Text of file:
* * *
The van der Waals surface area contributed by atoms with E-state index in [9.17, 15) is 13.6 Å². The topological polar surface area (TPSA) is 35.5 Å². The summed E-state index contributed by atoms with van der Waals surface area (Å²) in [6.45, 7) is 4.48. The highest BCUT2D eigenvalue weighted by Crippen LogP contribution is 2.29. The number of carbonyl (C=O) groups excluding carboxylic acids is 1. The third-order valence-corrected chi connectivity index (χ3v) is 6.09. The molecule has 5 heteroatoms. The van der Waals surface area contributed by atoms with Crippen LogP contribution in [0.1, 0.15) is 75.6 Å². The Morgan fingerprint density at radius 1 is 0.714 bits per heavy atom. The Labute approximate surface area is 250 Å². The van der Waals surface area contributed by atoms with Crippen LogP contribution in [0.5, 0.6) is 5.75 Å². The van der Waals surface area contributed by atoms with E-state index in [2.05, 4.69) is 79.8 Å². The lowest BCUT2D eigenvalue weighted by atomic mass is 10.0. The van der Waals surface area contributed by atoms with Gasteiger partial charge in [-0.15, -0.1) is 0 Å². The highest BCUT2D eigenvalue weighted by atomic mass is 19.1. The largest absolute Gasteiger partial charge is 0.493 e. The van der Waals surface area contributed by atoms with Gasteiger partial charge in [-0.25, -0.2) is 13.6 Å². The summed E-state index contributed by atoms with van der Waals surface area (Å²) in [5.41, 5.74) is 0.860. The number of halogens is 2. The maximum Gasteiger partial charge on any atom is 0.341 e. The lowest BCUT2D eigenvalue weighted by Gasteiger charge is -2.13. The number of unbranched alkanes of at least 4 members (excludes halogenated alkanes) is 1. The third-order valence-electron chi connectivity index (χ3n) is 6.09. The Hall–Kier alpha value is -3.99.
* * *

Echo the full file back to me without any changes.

The van der Waals surface area contributed by atoms with E-state index in [9.17, 15) is 13.6 Å². The topological polar surface area (TPSA) is 35.5 Å². The summed E-state index contributed by atoms with van der Waals surface area (Å²) in [6.45, 7) is 4.48. The highest BCUT2D eigenvalue weighted by Crippen LogP contribution is 2.29. The number of carbonyl (C=O) groups excluding carboxylic acids is 1. The third-order valence-corrected chi connectivity index (χ3v) is 6.09. The molecule has 5 heteroatoms. The van der Waals surface area contributed by atoms with Crippen LogP contribution in [0.1, 0.15) is 75.6 Å². The Morgan fingerprint density at radius 1 is 0.714 bits per heavy atom. The Labute approximate surface area is 250 Å². The van der Waals surface area contributed by atoms with Crippen LogP contribution in [0.5, 0.6) is 5.75 Å². The van der Waals surface area contributed by atoms with E-state index in [2.05, 4.69) is 79.8 Å². The lowest BCUT2D eigenvalue weighted by atomic mass is 10.0. The van der Waals surface area contributed by atoms with Gasteiger partial charge in [-0.15, -0.1) is 0 Å². The highest BCUT2D eigenvalue weighted by atomic mass is 19.1. The largest absolute Gasteiger partial charge is 0.493 e. The van der Waals surface area contributed by atoms with Gasteiger partial charge in [-0.25, -0.2) is 13.6 Å². The summed E-state index contributed by atoms with van der Waals surface area (Å²) in [5.41, 5.74) is 0.860. The number of halogens is 2. The maximum Gasteiger partial charge on any atom is 0.341 e. The lowest BCUT2D eigenvalue weighted by Gasteiger charge is -2.13. The number of unbranched alkanes of at least 4 members (excludes halogenated alkanes) is 1. The third-order valence-electron chi connectivity index (χ3n) is 6.09. The Hall–Kier alpha value is -3.99.